Total lunar eclipse 2022: How to view the ‘blood moon’

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The full moon of May will see stargazers red.

The moon will turn a scarlet color on Sunday during this year’s first total lunar eclipse—a stark contrast to its usually milky-white glow.

A partial solar eclipse begins Sunday at 10:27 p.m. ET and the total lunar eclipse begins at 11:29 p.m. ET, according to EarthSky. The total eclipse ends Monday at 12:53 a.m. ET and the partial eclipse ends at 1:55 a.m. Monday, the site said.

A lunar eclipse occurs when the moon, Earth and sun align, with the moon passing through Earth’s shadow, according to NASA. When the moon passes through the darkest part of Earth’s shadow, called the umbra, it’s known as a total lunar eclipse, the space agency said.

When the sun’s rays reach Earth, much of the blue and green light is scattered, while the orange and red colors remain visible, which is why the moon takes on a reddish hue and is often referred to as the “blood moon,” according to The Ancient farmer’s almanac.

Not everyone will be able to glimpse the total lunar eclipse because it has to be nighttime to see it, said Noah Petro, head of NASA’s Planetary Geology, Geophysics and Geochemistry Lab.

People in South America and in the eastern part of North America will have a great view of the lunar eclipse, he said. The total lunar eclipse will be visible in much of Africa, Europe and South America and most of North America.

About two lunar eclipses occur each year, and the next will be a total lunar eclipse in November, Petro said. Then there won’t be another total lunar eclipse until March 2025, he added.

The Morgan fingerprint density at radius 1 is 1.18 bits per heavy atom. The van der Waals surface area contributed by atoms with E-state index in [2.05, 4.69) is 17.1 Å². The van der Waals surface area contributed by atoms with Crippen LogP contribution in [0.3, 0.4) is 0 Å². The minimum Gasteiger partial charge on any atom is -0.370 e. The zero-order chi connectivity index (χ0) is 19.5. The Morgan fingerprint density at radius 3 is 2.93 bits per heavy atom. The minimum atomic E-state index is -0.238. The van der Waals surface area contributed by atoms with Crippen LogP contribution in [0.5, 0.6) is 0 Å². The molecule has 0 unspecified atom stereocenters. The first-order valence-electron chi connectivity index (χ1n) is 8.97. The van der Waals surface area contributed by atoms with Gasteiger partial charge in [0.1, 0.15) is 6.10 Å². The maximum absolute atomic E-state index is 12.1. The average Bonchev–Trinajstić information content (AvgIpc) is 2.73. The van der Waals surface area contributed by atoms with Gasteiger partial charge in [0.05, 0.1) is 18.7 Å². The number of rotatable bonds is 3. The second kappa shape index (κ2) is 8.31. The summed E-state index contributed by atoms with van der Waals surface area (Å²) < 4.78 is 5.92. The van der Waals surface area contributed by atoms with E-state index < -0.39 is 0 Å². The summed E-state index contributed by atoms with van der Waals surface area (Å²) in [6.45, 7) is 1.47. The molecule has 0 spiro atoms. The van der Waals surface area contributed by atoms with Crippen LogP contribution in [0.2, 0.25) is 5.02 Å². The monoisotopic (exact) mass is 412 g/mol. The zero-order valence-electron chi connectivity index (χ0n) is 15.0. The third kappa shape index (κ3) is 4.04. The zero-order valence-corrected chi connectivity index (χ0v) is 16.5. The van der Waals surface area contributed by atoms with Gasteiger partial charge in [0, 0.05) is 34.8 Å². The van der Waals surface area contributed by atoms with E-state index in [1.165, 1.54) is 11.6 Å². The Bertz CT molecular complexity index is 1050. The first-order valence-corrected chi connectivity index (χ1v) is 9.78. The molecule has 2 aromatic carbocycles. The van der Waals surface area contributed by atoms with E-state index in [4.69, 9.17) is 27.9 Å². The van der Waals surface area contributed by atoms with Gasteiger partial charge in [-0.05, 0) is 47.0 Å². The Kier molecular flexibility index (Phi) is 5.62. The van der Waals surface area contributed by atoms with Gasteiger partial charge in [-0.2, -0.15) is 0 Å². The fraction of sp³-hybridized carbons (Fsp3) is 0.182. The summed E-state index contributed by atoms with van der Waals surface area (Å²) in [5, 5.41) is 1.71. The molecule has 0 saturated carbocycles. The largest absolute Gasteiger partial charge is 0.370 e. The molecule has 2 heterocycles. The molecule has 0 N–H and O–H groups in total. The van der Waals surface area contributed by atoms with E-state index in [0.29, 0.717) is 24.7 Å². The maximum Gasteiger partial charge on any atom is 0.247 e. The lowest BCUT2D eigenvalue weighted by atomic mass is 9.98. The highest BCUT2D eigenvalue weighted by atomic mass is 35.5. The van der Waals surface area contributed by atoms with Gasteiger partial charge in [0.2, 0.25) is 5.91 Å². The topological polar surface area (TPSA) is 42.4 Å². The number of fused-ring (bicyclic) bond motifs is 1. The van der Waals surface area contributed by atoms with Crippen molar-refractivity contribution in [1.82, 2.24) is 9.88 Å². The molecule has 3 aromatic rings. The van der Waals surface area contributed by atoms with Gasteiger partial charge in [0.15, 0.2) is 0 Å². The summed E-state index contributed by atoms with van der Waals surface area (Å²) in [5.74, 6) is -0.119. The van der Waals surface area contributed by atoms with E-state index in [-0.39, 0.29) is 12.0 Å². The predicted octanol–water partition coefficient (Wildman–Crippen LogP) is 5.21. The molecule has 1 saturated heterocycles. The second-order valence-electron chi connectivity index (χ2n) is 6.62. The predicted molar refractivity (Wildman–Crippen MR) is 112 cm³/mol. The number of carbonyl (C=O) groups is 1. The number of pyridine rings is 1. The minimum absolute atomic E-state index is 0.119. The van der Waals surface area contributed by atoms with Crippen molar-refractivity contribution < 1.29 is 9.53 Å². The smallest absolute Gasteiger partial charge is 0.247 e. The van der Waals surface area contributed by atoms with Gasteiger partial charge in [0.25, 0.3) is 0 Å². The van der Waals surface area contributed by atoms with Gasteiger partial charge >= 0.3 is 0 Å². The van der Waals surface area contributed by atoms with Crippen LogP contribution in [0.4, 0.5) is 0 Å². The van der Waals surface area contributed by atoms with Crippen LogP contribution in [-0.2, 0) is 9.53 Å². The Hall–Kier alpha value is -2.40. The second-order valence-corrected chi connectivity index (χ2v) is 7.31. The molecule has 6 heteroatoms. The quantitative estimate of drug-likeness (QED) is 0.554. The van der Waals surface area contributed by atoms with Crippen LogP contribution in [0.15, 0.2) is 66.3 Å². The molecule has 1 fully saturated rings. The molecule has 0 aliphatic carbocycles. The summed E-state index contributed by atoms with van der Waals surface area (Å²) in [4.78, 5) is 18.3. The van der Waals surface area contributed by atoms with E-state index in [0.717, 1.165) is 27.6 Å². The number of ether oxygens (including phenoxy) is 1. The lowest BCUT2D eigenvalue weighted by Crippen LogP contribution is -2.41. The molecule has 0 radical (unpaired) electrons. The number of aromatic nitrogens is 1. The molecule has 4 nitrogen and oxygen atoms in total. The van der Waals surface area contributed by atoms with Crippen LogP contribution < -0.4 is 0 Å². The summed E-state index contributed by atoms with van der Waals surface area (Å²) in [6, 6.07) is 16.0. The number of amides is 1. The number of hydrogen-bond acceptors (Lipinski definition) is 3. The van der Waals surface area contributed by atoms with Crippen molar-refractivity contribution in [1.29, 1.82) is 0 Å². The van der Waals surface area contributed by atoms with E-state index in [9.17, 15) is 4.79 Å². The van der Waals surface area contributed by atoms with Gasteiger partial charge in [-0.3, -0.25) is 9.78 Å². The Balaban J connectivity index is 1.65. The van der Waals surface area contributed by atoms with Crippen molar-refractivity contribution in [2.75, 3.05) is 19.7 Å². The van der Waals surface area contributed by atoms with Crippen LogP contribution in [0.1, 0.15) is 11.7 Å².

According to Petro, it is perfectly safe to view a lunar eclipse with the naked eye.

“The great thing about lunar eclipses is that you don’t need any equipment other than a passion and interest in being outdoors and a clear horizon,” Petro said.

For optimal viewing conditions, avoid bright lights and tall buildings that can obscure your view, he said.

While the eclipse’s peak may only last a short time, the moon’s coppery hues will change throughout the night, Petro said. These changes make this celestial phenomenon interesting to watch during the eclipse rather than at a particular time, he said.

If it’s cloudy or otherwise the lunar eclipse can’t be seen, you can watch it livestream from NASA.

According to The Old Farmer’s Almanac, there will be seven more full moons in 2022:

  • Sep 10: Harvest moon
  • October 9: the hunter’s moon

These are the popular names associated with the monthly full moons, coming from Native American tribes. The names vary from tribe to tribe, because a full moon from month to month or season to season had a different meaning to the tribes.

In addition to another total lunar eclipse in 2022, there will also be a partial solar eclipse, according to The Old Farmer’s Almanac.

Partial eclipses occur when the moon passes in front of the sun, but blocks only part of the light. Be sure to wear proper eclipse goggles to safely view solar eclipses, as sunlight can be harmful to your eyes.

A partial solar eclipse on Oct. 25 will be visible to people in Greenland, Iceland, Europe, northeast Africa, the Middle East, western Asia, India and western China. It will not be visible from North America.

After this weekend, the next total lunar eclipse will also be visible for people in Asia, Australia, the Pacific, and South and North America on Nov. 8 between 3:01 a.m. and 8:58 a.m. ET — but the moon sets before those in the eastern regions of North America.

Check out the other nine showers that will peak in 2022:

  • Southern Delta Aquariids: July 29-30
  • Alpha Capricornids: July 30-31
  • Southern Taurians: Nov 4-5
  • Northern Taurians: November 11-12

If you live in an urban area, you may want to drive to a place not littered with city lights to get the best view.

Find an open area with a wide view of the sky. Provide a chair or blanket so you can look straight up. And give your eyes about 20 to 30 minutes — without looking at your phone or other electronics — to adjust to the darkness so the meteors are easier to spot.

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